Friday, 16 October 2015

This post is going to bug you!



Four groups of insects are known as pollinators:




Dipterans or Flies


Lepidopterans or Butterflies/Moths


Hymenopterans or Wasps


This story, however, is about Clusia spp. The picture below shows what the tree looks like:



Clusia are trees of the Caribbean, including the Bahamas, Hispaniola, Cuba, Puerto Rico, and Florida. They are pretty amazing for several reasons:

a) they are hemiepiphytes, which means they start life as epiphytes (plants that grow on other plants, mostly for support and not for kinky or parasitic reasons). In fact, they are quite similar to the strangler fig.


This alien is Strangler Fig and it literally strangles the tree that it grows around!


Here it is: Strangling in three easy steps



One more because it looks so dam cool!


So, while it does start life the unholy way, Clusia soon sees the error of its ways and starts to repent hence the term hemiepiphyte.


b) Look at its beautifully glabrous, dark green leaves, shaped like fat tear drops.



They are responsible for the plant's common name, the autograph tree. You can write on the upper surface and the writing not only registers, it stays! For a long time since the leaves are long-lived.



But the clever people on this blog turned it into an art. Look at the beautiful shapes that they drew:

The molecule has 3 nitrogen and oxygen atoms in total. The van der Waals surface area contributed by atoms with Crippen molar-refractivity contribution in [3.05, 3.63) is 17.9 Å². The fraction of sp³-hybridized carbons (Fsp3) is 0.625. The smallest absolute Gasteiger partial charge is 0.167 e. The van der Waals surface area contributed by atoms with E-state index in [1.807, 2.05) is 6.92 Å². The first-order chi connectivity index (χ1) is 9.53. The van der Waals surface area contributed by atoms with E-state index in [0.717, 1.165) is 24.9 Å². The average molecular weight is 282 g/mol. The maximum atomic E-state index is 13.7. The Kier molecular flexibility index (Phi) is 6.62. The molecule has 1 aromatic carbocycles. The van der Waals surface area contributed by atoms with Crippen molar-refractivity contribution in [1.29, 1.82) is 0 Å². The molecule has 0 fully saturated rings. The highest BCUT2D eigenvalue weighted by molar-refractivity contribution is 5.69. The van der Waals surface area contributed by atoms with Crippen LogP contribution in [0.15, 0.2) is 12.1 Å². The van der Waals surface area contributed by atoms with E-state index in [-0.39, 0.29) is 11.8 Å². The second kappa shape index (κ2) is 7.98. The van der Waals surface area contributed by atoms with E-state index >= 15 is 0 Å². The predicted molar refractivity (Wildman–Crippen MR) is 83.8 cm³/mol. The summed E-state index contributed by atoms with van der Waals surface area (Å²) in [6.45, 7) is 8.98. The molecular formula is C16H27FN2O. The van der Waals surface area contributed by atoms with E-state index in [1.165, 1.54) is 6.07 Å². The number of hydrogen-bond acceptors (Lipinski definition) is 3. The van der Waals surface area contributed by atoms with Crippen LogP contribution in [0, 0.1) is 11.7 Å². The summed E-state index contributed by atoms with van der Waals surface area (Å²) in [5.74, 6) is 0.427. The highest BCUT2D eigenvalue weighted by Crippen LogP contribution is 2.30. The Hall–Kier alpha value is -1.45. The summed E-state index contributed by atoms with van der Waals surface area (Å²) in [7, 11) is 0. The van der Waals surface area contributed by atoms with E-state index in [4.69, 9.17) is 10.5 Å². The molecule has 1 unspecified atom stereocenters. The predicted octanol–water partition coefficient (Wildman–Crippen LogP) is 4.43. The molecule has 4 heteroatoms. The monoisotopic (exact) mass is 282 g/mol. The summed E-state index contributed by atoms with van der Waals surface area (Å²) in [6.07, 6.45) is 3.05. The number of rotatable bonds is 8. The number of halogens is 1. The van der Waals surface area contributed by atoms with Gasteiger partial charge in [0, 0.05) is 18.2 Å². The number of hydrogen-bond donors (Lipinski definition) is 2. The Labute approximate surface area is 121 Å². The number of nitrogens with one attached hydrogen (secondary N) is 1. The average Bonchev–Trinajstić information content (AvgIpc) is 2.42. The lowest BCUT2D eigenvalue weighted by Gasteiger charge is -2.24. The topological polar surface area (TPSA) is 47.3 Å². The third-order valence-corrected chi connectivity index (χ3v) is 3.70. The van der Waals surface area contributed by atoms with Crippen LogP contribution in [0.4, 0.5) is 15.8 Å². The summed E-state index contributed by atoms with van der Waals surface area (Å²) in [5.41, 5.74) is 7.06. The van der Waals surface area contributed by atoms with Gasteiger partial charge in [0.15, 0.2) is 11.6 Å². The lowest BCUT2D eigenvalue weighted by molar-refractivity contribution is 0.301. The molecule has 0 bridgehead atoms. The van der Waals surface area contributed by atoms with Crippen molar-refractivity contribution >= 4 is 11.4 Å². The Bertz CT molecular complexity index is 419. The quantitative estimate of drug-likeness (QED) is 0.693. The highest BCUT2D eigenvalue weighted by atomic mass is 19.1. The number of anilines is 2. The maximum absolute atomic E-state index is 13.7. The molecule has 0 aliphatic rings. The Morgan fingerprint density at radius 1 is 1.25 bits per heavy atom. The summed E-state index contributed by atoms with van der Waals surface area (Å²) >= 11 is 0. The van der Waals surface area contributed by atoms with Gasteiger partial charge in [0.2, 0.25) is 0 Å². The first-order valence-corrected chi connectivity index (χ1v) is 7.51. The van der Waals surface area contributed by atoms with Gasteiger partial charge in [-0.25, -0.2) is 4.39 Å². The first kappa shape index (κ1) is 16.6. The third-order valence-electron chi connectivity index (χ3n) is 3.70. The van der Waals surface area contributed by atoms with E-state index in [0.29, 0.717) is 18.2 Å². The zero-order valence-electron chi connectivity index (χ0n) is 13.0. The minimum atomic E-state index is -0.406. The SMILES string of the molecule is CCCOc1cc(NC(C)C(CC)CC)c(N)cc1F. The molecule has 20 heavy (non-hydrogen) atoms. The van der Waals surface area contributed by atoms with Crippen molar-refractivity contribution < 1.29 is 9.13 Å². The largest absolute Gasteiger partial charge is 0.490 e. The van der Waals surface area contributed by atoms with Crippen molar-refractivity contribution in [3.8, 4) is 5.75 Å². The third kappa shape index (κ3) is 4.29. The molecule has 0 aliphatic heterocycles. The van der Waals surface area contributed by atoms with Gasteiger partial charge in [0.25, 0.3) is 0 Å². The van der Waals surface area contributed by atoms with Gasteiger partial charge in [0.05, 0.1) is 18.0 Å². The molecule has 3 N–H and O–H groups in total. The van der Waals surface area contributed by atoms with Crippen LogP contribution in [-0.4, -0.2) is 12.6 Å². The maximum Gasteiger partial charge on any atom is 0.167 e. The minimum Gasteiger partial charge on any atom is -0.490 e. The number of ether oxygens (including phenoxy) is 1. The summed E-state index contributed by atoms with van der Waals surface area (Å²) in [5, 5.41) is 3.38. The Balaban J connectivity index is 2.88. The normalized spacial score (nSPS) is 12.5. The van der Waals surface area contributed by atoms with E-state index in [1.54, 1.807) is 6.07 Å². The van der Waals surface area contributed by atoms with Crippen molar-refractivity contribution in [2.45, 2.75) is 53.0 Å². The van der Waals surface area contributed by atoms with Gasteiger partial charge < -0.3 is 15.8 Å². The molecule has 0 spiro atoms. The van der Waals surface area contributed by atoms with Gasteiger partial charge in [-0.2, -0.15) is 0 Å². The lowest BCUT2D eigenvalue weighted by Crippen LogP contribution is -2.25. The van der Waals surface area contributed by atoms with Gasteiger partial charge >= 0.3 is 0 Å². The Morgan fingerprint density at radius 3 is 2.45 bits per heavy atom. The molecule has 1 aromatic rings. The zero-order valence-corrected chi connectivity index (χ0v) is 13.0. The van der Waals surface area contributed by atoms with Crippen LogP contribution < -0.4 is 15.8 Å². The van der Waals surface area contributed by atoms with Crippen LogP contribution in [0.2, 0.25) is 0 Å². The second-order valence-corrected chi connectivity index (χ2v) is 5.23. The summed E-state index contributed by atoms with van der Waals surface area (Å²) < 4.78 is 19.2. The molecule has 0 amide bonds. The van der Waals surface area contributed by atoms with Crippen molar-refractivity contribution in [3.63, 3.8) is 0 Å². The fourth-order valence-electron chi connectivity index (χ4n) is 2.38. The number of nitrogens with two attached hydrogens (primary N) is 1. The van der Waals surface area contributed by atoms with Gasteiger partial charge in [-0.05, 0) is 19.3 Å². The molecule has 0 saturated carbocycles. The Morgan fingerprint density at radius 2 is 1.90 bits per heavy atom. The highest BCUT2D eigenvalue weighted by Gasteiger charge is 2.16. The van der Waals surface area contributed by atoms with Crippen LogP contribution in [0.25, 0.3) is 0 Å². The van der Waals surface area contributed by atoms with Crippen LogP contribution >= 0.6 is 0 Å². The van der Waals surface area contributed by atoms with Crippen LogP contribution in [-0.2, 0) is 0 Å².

c) It has very pretty flowers. Solitary, with 6-8 petals that are either white or pink, and with numerous yellow stamens.



d) If you think the flowers are pretty, you have to see the fruits! Because of the fruits, balsam apple and pitch-apple are two other common names of this plant. They are so decorative that they are often used as part of bouquets!


But after they have opened...



e) Some of the members of this genus produce floral resin that they use as a reward for their apian pollinators. The bees then use it to build their nests.


f) It is also the subject of this research article. The authors hypothesized that for a particular species of Clusea, none of the other insects would do. If they were going to be pollinated, it was going to be:


Yeah, cockroaches!


Here is what was done to the poor roaches:


“In September 2006, 11 cockroaches were captured after

they had contacted staminate flowers and these were used

to determine pollen load (Dafni, 1992). The animals were

immobilized with ethyl acetate and washed with few

drops of 96 % ethanol. The drops were spread on a small

area of a Petri dish covered with a thin layer of gelatin–

fuchsin and the ethanol was allowed to evaporate. In the

laboratory, the layer of gelatin–fuchsin was excised,

melted on a microscope slide and examined under a light

microscope for the presence of pollen grains.”


There was also some antenna slicing that led to something sciency. (Okay,  went back and read this part. It is a technique called Electroantennography (EAG). They used it to discover how the plant was attracting the roaches in the first place. It is doing so by secreting a male roach pheromone.)


The interesting part is that this species has other visitors as well. Crickets, ants, and moths. Those insects are more likely to feed on the pollen rather than transfer it. Cockroaches, on the other hand, have no specialized structures that would help them carry the pollen but still do not gobble it up! The plant rewards them with a liquid that is produced at the top of the petals and base of the ovary.


Of course all of this reminded me of the PFG episode where they had to deal with a roach guy.


Roach Guy




#Roaches #Pollination #AoB #Botany #Roachology


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